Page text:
The Mohmand district administration, however, has denied the allegations leveled against it. According to one of its officers, the families of all the martyrs have been given the complete martyr package without any deductions. The officer says jobs are supposed to be given to family members of those victims who were part of a government service and died during service. None of those who died in the mosque was a government officer, so their families were not given jobs.
One Last Glimpse
Zahida, who lives in a 25 square metre mud-house, recalls how the day that shattered her forever, had begun like any other.
“Basirullah was wearing clean clothes after getting ready for Friday prayers. I was looking at Basirullah more than usual that day. I wanted to keep looking at him. I did not know I was seeing my son for the last time,” she says.
Zahida was still preparing to offer her prayers when she heard a loud explosion accompanied by echoing screams. She ran out barefooted towards the mosque, which had been engulfed by heavy smoke. When she reached the mosque, she saw people taking dead bodies out.
“I completely lost my senses. I did not understand what was happening,” Zahida says narrating her shock. Then she saw her son’s burnt corpse being placed on a bed in front of her.
“I asked my eldest son whose body it was. ‘This is Basirullah’s body,’ he replied. I refused to believe him. It could not be his body. ‘All the bodies are badly burnt. This is the body of Basirullah,’ my son said. I later identified him with the vest he was wearing.”
Zahida continues: “The past five years have been like five centuries. They’ve weighed an inexplicable burden on my life. Doomsday fell on me on Eid day. And the pain resurfaces every year, every day. He was the apple of my eye, and was snatched from me.”
A letter issued by the banned JA at the time said that a large number of peace committee volunteers were present at the mosque in Ambar and were the target of the attack. The JA said local peace committee volunteers were killing its members and handing some of them over to the government. The militant outfit warned that those who joined peace committees and supported the government would meet the same fate in the future as well.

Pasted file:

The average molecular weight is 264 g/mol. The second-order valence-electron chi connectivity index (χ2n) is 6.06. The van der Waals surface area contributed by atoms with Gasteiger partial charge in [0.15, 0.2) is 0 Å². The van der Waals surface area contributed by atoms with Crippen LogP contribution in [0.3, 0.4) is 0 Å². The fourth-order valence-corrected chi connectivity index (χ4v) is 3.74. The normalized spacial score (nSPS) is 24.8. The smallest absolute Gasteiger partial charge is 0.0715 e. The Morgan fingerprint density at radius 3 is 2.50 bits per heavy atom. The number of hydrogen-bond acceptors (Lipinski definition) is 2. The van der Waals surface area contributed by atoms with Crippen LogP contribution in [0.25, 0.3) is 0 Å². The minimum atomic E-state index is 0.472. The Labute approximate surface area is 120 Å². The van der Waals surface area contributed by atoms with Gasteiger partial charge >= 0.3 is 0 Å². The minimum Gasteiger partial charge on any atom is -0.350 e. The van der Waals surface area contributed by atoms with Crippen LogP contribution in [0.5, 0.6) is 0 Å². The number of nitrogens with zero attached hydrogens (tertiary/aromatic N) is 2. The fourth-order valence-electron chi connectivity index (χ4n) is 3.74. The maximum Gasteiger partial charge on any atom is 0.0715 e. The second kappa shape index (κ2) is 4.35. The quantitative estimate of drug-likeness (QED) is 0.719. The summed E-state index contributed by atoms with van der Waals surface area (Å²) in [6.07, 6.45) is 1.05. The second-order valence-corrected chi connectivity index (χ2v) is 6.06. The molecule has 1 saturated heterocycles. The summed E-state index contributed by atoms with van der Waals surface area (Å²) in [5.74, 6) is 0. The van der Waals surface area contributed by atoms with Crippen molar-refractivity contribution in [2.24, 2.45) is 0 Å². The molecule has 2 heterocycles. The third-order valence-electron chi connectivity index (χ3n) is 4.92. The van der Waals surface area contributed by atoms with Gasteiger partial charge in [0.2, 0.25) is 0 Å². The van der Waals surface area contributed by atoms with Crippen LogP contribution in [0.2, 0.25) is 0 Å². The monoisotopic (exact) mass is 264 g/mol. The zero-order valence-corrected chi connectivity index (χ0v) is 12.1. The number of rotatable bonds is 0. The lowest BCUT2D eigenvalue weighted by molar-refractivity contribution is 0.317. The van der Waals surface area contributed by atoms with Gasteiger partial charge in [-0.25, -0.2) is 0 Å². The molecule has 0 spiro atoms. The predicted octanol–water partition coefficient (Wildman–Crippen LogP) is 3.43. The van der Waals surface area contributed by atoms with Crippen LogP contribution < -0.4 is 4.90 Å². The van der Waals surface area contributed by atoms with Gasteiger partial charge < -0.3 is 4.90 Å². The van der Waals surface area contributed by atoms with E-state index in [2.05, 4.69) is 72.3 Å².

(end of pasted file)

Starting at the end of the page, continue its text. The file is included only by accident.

However, locals say many peace committee volunteers were praying in the room inside the mosque and survived the blast. Panicked and rushed, the suicide bomber had blown himself up on the porch where a large number of youngsters and children had been praying.
An Unfinished Cricket Match
Many of these hardworking youngsters were among those returning home from the cities. Some of the youths had formed cricket teams and organised a tournament during Eid holidays. An ongoing cricket match had a session break for Friday prayers, with many young cricketers going to the mosque to offer Friday prayers. Instead of returning to the ground for the next session, many were buried underground.
A participant of the tournament Noorzada describes the fateful day while talking to Naya Daur Media. “Some of my teammates went straight to the mosque, while I went home. There was a loud explosion and the mosque was surrounded by smoke and dust.”
Noorzada ran straight to the mosque where he saw heads, hands, feet and other parts severed from bodies. “It was doomsday. I carried my friends in my arms. Some were already dead, others died in my arms. I felt that I too suffered a mental death and was merely left breathing,” he says.
Over a dozen cricketers participating in the local tournament were killed in the blast, five from Noorzada’s team. They included Qari Noorullah, Zar Wali, Muhammad Zeb, Luqman and Rasool Khan.
Wiping tears from his eyes, Noorzada says the day was agonising, like no other. “It was excruciatingly difficult to shoulder my friends’ funerals.”
Graves for youngsters were being prepared all over the village. 45-year-old Dil Afroza also lost three of her sons, Luqman, Saad and Irfan — the former, a Hafiz-e-Quran. For Dil Afroza, Eid-ul-Azha sees an annual recurrence of despair. She expresses her agony and says that she goes to her sons’ graves every day to alleviate her pain. “I talk to those graves but they do not respond. They remain silent.”
Dil Afroza wipes away her tears and says when the moon rises every night, she looks out from the window and points to each of their graves saying, ‘look, Luqman is sleeping there, Saad is sleeping there, and Irfan is sleeping there.’ When she wakes up in the morning, the first thing Dil Afroza does is look at the graves again from the window.
“But I do not find peace. I pray that Allah empty the home of the oppressors, just like they destroyed our happy homes,” she says.
“Funerals of three young boys left my house. Their absence will haunt me for the rest of my life. The homes of those who killed my sons should be doomed as well.”